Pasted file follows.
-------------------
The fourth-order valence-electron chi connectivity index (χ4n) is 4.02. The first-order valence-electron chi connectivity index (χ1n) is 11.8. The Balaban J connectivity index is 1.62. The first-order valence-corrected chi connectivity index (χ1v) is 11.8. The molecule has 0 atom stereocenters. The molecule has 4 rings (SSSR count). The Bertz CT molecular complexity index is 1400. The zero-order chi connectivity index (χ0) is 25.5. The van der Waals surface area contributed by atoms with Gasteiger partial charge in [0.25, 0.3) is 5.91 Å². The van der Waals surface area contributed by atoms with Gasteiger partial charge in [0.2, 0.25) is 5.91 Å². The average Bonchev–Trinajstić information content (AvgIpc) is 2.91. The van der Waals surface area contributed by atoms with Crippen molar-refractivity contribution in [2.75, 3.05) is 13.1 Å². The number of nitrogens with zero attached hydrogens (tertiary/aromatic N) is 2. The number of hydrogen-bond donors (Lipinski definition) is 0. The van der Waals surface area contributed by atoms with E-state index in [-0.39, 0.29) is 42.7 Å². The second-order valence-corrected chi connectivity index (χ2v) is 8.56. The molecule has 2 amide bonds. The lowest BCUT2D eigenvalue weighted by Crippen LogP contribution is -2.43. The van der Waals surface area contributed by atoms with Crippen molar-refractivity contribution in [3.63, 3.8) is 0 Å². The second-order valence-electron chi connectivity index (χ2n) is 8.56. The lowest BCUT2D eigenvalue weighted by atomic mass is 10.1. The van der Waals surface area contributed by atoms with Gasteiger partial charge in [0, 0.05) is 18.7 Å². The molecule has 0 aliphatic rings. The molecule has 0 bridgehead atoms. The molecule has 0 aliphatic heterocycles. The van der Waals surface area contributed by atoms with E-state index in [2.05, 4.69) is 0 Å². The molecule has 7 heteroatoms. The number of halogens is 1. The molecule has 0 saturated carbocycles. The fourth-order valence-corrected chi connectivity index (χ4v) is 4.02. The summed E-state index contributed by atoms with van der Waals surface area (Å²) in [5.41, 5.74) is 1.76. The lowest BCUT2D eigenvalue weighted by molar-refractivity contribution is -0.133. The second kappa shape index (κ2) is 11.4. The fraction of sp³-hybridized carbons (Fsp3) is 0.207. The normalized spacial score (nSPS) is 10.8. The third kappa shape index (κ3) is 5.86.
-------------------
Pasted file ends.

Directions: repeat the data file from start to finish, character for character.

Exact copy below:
The fourth-order valence-electron chi connectivity index (χ4n) is 4.02. The first-order valence-electron chi connectivity index (χ1n) is 11.8. The Balaban J connectivity index is 1.62. The first-order valence-corrected chi connectivity index (χ1v) is 11.8. The molecule has 0 atom stereocenters. The molecule has 4 rings (SSSR count). The Bertz CT molecular complexity index is 1400. The zero-order chi connectivity index (χ0) is 25.5. The van der Waals surface area contributed by atoms with Gasteiger partial charge in [0.25, 0.3) is 5.91 Å². The van der Waals surface area contributed by atoms with Gasteiger partial charge in [0.2, 0.25) is 5.91 Å². The average Bonchev–Trinajstić information content (AvgIpc) is 2.91. The van der Waals surface area contributed by atoms with Crippen molar-refractivity contribution in [2.75, 3.05) is 13.1 Å². The number of nitrogens with zero attached hydrogens (tertiary/aromatic N) is 2. The number of hydrogen-bond donors (Lipinski definition) is 0. The van der Waals surface area contributed by atoms with E-state index in [-0.39, 0.29) is 42.7 Å². The second-order valence-corrected chi connectivity index (χ2v) is 8.56. The molecule has 2 amide bonds. The lowest BCUT2D eigenvalue weighted by Crippen LogP contribution is -2.43. The van der Waals surface area contributed by atoms with Crippen molar-refractivity contribution in [3.63, 3.8) is 0 Å². The second-order valence-electron chi connectivity index (χ2n) is 8.56. The lowest BCUT2D eigenvalue weighted by atomic mass is 10.1. The van der Waals surface area contributed by atoms with Gasteiger partial charge in [0, 0.05) is 18.7 Å². The molecule has 0 aliphatic rings. The molecule has 0 bridgehead atoms. The molecule has 0 aliphatic heterocycles. The van der Waals surface area contributed by atoms with E-state index in [2.05, 4.69) is 0 Å². The molecule has 7 heteroatoms. The number of halogens is 1. The molecule has 0 saturated carbocycles. The fourth-order valence-corrected chi connectivity index (χ4v) is 4.02. The summed E-state index contributed by atoms with van der Waals surface area (Å²) in [5.41, 5.74) is 1.76. The lowest BCUT2D eigenvalue weighted by molar-refractivity contribution is -0.133. The second kappa shape index (κ2) is 11.4. The fraction of sp³-hybridized carbons (Fsp3) is 0.207. The normalized spacial score (nSPS) is 10.8. The third kappa shape index (κ3) is 5.86.